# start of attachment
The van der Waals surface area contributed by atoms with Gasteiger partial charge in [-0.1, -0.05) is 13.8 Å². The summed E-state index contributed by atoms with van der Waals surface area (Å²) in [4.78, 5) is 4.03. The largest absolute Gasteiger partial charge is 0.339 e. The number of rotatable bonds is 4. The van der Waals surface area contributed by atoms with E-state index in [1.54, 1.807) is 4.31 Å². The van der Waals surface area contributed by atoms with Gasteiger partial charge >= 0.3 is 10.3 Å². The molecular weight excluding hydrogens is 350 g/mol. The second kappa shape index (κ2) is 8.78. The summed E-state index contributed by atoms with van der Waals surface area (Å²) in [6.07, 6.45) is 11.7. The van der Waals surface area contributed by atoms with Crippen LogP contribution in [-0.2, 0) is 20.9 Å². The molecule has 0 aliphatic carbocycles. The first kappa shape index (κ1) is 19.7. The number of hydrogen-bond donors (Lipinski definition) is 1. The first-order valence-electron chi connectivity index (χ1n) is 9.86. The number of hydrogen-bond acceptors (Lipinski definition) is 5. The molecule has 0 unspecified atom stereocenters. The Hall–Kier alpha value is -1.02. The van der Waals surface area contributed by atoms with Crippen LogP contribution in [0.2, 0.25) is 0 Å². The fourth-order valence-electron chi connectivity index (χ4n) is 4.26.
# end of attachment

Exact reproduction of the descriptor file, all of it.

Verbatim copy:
The van der Waals surface area contributed by atoms with Gasteiger partial charge in [-0.1, -0.05) is 13.8 Å². The summed E-state index contributed by atoms with van der Waals surface area (Å²) in [4.78, 5) is 4.03. The largest absolute Gasteiger partial charge is 0.339 e. The number of rotatable bonds is 4. The van der Waals surface area contributed by atoms with E-state index in [1.54, 1.807) is 4.31 Å². The van der Waals surface area contributed by atoms with Gasteiger partial charge >= 0.3 is 10.3 Å². The molecular weight excluding hydrogens is 350 g/mol. The second kappa shape index (κ2) is 8.78. The summed E-state index contributed by atoms with van der Waals surface area (Å²) in [6.07, 6.45) is 11.7. The van der Waals surface area contributed by atoms with Crippen LogP contribution in [-0.2, 0) is 20.9 Å². The molecule has 0 aliphatic carbocycles. The first kappa shape index (κ1) is 19.7. The number of hydrogen-bond donors (Lipinski definition) is 1. The first-order valence-electron chi connectivity index (χ1n) is 9.86. The number of hydrogen-bond acceptors (Lipinski definition) is 5. The molecule has 0 unspecified atom stereocenters. The Hall–Kier alpha value is -1.02. The van der Waals surface area contributed by atoms with Crippen LogP contribution in [0.2, 0.25) is 0 Å². The fourth-order valence-electron chi connectivity index (χ4n) is 4.26.